Notice that there are only five track road wheels on this Fahrschulepanzerwagen III, and not the normal six wheels. This tank is a rare example of a Panzer III Ausf.A, the first version of the Panzer III that entered service with the German Army. They were first delivered in 1937. The wheels are bigger than the wheels used in later versions.
This Fahrschulpanzer III was converted to run on compressed Stadgas. Four large gas bottles were strapped to the top of the track guard, two on each side.
The Panzer IV tank chassis was also used for tank driver training. Some had the turret removed and Stadtgas bottles fitted at the rear of the vehicle. A special boxed container was mounted in a frame at the end of the engine compartment. The gas cylinders were placed vertically inside the box.
A good side view of a Fahrschulepanzer IV and its Stadtgas cylinders.
The front part of the Stadgas cylinder holder. Some piping can be seen, which probably took the gas from the containers to the engine.
A better view of the cylinders from the rear.
A turreted Panzer IV with the gas cylinders fixed in a horizontal position on the outside of the tank at the rear.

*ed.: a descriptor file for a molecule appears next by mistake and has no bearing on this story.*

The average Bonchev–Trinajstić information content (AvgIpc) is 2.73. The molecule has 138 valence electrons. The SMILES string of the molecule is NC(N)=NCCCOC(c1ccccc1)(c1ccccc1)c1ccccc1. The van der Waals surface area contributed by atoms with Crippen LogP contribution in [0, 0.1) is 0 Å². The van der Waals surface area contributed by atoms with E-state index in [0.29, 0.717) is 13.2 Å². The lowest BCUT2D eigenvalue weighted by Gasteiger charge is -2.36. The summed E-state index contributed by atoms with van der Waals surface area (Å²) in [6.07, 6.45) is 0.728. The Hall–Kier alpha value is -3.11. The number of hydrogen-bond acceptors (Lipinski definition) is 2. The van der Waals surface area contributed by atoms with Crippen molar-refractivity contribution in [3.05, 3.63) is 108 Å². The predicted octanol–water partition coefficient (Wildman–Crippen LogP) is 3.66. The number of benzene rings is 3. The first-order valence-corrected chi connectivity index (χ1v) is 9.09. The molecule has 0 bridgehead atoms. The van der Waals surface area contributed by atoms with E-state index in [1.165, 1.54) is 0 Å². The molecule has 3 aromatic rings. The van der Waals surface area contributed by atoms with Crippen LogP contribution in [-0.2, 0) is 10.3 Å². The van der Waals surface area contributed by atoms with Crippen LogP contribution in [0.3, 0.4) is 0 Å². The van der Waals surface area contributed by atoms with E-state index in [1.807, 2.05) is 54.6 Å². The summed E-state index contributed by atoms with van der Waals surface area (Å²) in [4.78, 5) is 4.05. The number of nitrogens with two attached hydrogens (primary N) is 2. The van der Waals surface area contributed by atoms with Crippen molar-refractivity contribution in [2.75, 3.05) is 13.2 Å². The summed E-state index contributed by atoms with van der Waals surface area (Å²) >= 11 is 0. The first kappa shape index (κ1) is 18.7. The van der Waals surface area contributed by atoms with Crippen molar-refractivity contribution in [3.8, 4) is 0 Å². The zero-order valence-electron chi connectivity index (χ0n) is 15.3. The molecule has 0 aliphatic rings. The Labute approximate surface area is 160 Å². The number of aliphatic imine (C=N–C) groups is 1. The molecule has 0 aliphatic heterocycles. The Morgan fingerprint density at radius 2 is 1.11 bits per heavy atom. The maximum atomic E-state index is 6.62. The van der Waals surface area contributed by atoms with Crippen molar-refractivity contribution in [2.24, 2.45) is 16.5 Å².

Another turreted Panzer IV, but with the gas cylinders fixed vertically at the rear. Also, notice the full Schurzens.
Fahrschulpanzer I, petrol powered
Fahrschulpanzer I petrol powered tank with raised rear for students
Fahrschulpanzer I Holzgas with a mock-up turret. It was meant to simulate an enemy tank during the training of Volkssturm troops
Fahrschulpanzer II Holzgas
Fahrschulpanzer Sd.Kfz.251/1 Ausf.C
Sd.Kfz.251/1 Red Cross ambulance powered by Stadtgas
Fahrschulpanzer V Panther
The Fahrschule Panther used six Stadtgas bottles, three on each side, in brackets attached to a platform. A system of conduits and nozzles ran over the engine deck to connect the bottles to the Panther’s fuel system. Because of the obvious safety risks vehicles with Stadtgas were only used for training and didn’t see combat.